COP 20 opened on December 1 and will continue until December 12, 2014 as organizations, individuals, government representatives, and participants from UN bodies and agencies gather in Lima, Peru, to work toward developing a global agreement to help pave the way for success at the COP21 world summit in Paris in 2015. On December 10, 2014 (just a few days from the time this article is being written), the high-level ministerial presence will arrive and include Presidents from Mexico, Bolivia, Colombia, Chile, Peru and possibly more. This participation represents a huge show of support for this work.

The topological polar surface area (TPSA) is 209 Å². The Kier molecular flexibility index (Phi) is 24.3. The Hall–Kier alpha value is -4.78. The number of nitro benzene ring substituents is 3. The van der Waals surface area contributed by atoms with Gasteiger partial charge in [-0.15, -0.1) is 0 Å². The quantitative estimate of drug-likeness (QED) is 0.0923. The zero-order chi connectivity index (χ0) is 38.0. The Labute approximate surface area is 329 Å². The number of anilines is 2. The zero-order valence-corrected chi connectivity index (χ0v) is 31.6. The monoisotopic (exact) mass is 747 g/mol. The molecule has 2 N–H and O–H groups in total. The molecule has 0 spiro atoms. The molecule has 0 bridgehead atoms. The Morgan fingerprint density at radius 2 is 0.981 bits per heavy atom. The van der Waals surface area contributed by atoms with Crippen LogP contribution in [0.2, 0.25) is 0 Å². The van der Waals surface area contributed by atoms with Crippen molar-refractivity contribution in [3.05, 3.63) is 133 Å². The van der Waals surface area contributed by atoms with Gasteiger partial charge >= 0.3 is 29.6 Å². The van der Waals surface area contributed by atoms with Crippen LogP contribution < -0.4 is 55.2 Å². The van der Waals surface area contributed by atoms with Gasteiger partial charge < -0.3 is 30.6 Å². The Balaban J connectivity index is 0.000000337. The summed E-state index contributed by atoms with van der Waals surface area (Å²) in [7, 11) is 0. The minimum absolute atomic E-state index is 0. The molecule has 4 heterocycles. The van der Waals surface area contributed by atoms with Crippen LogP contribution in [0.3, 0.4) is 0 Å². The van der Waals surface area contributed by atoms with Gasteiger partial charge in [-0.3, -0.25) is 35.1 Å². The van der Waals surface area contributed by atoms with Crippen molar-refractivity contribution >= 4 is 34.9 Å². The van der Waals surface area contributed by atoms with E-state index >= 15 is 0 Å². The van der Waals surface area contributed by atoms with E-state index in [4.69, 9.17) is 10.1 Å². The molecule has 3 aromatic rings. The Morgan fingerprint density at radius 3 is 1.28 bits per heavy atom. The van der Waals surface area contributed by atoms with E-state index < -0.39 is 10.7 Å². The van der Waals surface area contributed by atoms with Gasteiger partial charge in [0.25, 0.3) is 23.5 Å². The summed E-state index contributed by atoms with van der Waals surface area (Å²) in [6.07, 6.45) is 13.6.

Last year, COP 19 in Poland attracted more than 8,300 attendees and 650 media personnel, and COP 20 organizers are hoping for high attendance—12,000—as the world prepares for the next step in global response to climate change.
The COP goes on for two weeks and the main focus is on preparing a draft for a new climate change agreement, including agreement on the definition of INDCs, the intended national determined contributions which will help define each country’s effort to bring down emissions.
COP 20 provides civil society, organizations, governments, and business leaders with opportunities to network and learn more about global trends and issues in responding to climate disruption. Many are working to try to help shift the negotiations to focus beyond economic competition so that a new climate change agreement can be reached.
You can follow what’s happening at COP 20 and get news after-the-fact by going to http://newsroom.unfccc.int/.